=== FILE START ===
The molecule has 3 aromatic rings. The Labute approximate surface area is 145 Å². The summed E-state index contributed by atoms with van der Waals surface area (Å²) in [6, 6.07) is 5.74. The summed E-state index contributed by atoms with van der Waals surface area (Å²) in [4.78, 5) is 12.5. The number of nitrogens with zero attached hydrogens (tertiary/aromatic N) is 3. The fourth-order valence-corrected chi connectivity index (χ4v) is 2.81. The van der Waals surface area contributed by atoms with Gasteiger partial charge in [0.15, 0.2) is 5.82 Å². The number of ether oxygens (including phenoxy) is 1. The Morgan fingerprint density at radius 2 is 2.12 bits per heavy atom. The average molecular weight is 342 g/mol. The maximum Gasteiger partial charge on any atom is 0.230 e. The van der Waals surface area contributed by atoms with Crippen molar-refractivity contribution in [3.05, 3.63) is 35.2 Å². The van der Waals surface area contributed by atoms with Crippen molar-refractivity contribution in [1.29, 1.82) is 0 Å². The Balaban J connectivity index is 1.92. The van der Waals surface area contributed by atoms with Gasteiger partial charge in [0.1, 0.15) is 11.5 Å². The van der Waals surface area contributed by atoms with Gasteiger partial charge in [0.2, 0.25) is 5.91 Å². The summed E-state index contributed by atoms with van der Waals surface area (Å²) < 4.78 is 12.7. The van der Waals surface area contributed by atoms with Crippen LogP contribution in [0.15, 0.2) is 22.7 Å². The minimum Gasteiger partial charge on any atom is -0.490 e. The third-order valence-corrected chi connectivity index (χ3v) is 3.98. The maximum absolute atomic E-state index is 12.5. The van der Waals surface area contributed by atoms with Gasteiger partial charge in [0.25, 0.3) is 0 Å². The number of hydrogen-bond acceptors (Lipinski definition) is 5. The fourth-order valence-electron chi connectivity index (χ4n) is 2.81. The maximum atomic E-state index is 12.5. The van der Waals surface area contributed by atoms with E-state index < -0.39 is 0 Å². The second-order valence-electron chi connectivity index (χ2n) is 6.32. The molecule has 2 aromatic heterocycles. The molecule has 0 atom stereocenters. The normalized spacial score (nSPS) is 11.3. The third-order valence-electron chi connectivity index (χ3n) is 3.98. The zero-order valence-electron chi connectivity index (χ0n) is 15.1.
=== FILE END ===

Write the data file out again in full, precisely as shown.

The molecule has 3 aromatic rings. The Labute approximate surface area is 145 Å². The summed E-state index contributed by atoms with van der Waals surface area (Å²) in [6, 6.07) is 5.74. The summed E-state index contributed by atoms with van der Waals surface area (Å²) in [4.78, 5) is 12.5. The number of nitrogens with zero attached hydrogens (tertiary/aromatic N) is 3. The fourth-order valence-corrected chi connectivity index (χ4v) is 2.81. The van der Waals surface area contributed by atoms with Gasteiger partial charge in [0.15, 0.2) is 5.82 Å². The number of ether oxygens (including phenoxy) is 1. The Morgan fingerprint density at radius 2 is 2.12 bits per heavy atom. The average molecular weight is 342 g/mol. The maximum Gasteiger partial charge on any atom is 0.230 e. The van der Waals surface area contributed by atoms with Crippen molar-refractivity contribution in [3.05, 3.63) is 35.2 Å². The van der Waals surface area contributed by atoms with Crippen molar-refractivity contribution in [1.29, 1.82) is 0 Å². The Balaban J connectivity index is 1.92. The van der Waals surface area contributed by atoms with Gasteiger partial charge in [0.1, 0.15) is 11.5 Å². The van der Waals surface area contributed by atoms with Gasteiger partial charge in [0.2, 0.25) is 5.91 Å². The summed E-state index contributed by atoms with van der Waals surface area (Å²) < 4.78 is 12.7. The van der Waals surface area contributed by atoms with Crippen LogP contribution in [0.15, 0.2) is 22.7 Å². The minimum Gasteiger partial charge on any atom is -0.490 e. The third-order valence-corrected chi connectivity index (χ3v) is 3.98. The maximum absolute atomic E-state index is 12.5. The van der Waals surface area contributed by atoms with Gasteiger partial charge in [0.25, 0.3) is 0 Å². The number of hydrogen-bond acceptors (Lipinski definition) is 5. The fourth-order valence-electron chi connectivity index (χ4n) is 2.81. The maximum atomic E-state index is 12.5. The van der Waals surface area contributed by atoms with E-state index < -0.39 is 0 Å². The second-order valence-electron chi connectivity index (χ2n) is 6.32. The molecule has 2 aromatic heterocycles. The molecule has 0 atom stereocenters. The normalized spacial score (nSPS) is 11.3. The third-order valence-electron chi connectivity index (χ3n) is 3.98. The zero-order valence-electron chi connectivity index (χ0n) is 15.1.